The aforementioned metaheuristic methods are able to obtain good results but usually require large computational times. Our proposal considers a method combining the use of heuristic functions and Monte Carlo simulations for limiting the number of ICM evaluations that tries to balance the quality of the obtained solutions and the required computing time. With the aim of reducing the required computing time, we consider a GRASP, combining good heuristic solutions that are quickly generated and an efficient local search method which minimizes the number of Monte Carlo evaluations to further improve the initial solution. The use of GRASP in Graph Theory and Network Science has led to several successful research in the last years (Pérez-Peló et al. 2019, 2020; Gil-Borrás et al. 2020).

3 Algorithmic approach

The method presented in this work aims at finding high quality solutions in reasonable computing time. In order to do so, we propose a metaheuristic algorithm. Metaheuristics are one of the most extended techniques for solving hard optimization problems. They are able to guide the search in order to escape from local optima, with the goal of finding high quality solutions in a reduced computing time.

GRASP is a metaheuristic framework developed in the late 1980s Feo and Resende Mauricio (1989) and formally introduced in Feo and Resende Mauricio (1994). We refer the reader to Resende Mauricio et al. (2010), Resende Mauricio and Celso (2013) for a complete survey of the last advances in this methodology. GRASP is a multi-start framework divided into two distinct stages. The first one is a greedy, randomized, and adaptive construction of a solution. The second stage applies an improvement method to obtain a local optimum with respect to a certain neighborhood, starting from the constructed solution. This methodology is able to find a trade-off between the diversification of the randomized construction phase and the intensification of the local search procedure, allowing the algorithm to escape from local optima and perform a wider exploration of the search space. These two phases are repeated until a termination criterion is met, returning the best solution found during the search.

3.1 Influence diffusion model

Before defining the algorithmic proposal, it is necessary to provide a formal definition of the IDM considered in this work, which is the ICM introduced in Sect. 1. Due to the probabilistic nature of ICM, the most extended way of evaluating the spread is by conducting a Monte Carlo simulation. However, even a single iteration of the simulation in ICM is rather time-consuming. Algorithm 1 shows the pseudocode of the Monte Carlo simulation to evaluate the spread of information through a SN named G given a seed set S. Specifically, it receives four input parameters: the graph which models the SN, a tentative solution, the probability of a user to be influenced, and the number of iterations of the corresponding Monte Carlo simulation.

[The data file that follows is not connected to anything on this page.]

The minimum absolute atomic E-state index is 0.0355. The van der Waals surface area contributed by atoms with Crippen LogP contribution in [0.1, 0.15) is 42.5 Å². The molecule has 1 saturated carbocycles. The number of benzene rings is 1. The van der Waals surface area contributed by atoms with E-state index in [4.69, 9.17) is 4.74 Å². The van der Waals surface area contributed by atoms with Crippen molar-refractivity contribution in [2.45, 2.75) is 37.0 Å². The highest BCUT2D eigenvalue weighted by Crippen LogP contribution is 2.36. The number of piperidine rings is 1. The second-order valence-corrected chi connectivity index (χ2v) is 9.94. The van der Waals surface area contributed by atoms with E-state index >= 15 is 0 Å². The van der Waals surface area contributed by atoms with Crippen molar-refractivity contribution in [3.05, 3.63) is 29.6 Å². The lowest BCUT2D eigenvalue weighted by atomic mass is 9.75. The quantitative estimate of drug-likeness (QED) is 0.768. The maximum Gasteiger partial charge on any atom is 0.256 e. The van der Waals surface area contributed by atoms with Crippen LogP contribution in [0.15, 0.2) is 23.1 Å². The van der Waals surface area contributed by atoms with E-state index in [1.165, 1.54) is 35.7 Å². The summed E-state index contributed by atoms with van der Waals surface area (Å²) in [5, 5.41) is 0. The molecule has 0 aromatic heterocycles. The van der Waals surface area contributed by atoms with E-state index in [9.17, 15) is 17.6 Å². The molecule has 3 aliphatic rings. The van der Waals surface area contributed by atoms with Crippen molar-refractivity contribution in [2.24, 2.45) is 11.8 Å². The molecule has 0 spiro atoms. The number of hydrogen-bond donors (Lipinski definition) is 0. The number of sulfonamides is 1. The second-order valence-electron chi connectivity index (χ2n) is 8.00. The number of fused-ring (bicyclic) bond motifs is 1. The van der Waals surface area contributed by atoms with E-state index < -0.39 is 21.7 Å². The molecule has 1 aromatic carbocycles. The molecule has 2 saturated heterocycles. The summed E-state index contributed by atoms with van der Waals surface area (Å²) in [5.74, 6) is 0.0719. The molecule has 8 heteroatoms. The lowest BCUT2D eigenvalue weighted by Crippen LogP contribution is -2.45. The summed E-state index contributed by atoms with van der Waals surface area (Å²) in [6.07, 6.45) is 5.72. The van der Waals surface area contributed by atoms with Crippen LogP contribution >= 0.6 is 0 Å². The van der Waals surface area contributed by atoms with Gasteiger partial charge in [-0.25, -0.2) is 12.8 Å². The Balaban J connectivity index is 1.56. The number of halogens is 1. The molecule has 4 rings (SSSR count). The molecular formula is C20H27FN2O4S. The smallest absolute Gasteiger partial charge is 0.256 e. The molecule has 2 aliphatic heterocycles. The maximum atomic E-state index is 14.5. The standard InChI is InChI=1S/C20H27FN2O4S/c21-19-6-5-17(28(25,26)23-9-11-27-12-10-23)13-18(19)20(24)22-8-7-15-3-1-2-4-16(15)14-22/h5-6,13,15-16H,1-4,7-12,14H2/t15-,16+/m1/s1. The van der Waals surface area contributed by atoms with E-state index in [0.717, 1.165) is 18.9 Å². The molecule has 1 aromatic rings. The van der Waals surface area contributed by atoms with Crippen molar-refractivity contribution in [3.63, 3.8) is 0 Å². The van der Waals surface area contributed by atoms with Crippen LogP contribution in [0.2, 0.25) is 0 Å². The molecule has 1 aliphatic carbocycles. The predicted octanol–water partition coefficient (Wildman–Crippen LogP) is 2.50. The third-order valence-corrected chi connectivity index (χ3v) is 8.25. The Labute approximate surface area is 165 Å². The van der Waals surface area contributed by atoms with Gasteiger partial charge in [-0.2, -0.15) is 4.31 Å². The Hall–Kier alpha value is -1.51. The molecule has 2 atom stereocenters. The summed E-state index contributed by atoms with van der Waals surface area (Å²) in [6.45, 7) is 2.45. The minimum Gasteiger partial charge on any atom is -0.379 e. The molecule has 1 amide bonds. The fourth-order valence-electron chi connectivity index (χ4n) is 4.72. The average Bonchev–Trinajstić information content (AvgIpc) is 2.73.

figure a

The algorithm starts by initializing the set which stores the number of infected users (step  1). It then performs a number of predefined iterations ev (steps \(2-18\)), finding in each iteration which are the influenced nodes by the given seed set S. Initially, the set of nodes \(A^{\star }\) reached by the initial seed set, S, is actually the seed set (step  3). Then, the method iterates until no new nodes are influenced (steps 5–16). In each iteration of the inner for-loop, the neighbors of each node reached in the previous one are traversed (steps 8–12). For each neighbor, a random number is generated. If this number is smaller than the probability of infection p, then the neighboring node becomes infected (steps 9–11). At the end, the set of infected nodes is updated (step 14) as well as the nodes infected in the previous iteration (step 15). Finally, the algorithm returns the mean number of infected nodes among all the simulations performed, i.e., I divided by ev (step 19). Notice that this value is considered as the objective function to be optimized when solving the SNIMP. That is, the seed set maximizing the spread value over the network would compose the optimal solution to the problem. It is worth mentioning that, as infection is a stochastic process, the ICM must be run several times (ev in our case) to achieve an appropriate estimation, thus resulting in a Monte Carlo simulation.

In order to illustrate the evaluation of a solution under the ICM, Fig. 1 shows an example of a SN with 9 nodes and 13 directed edges, where each pair (uv) denotes that the user v may be influenced by u. Information represents anything that can be passed across connected peers within a network. The influence level given by a node is determined by the adoption or propagation process. Let us consider \(k=2\) for this example graph.

Fig. 1
figure 1

SN with 9 nodes and 13 edges. Two feasible solutions \(S_1\) and \(S_2\) are represented, each of them resulting in a different set of influenced users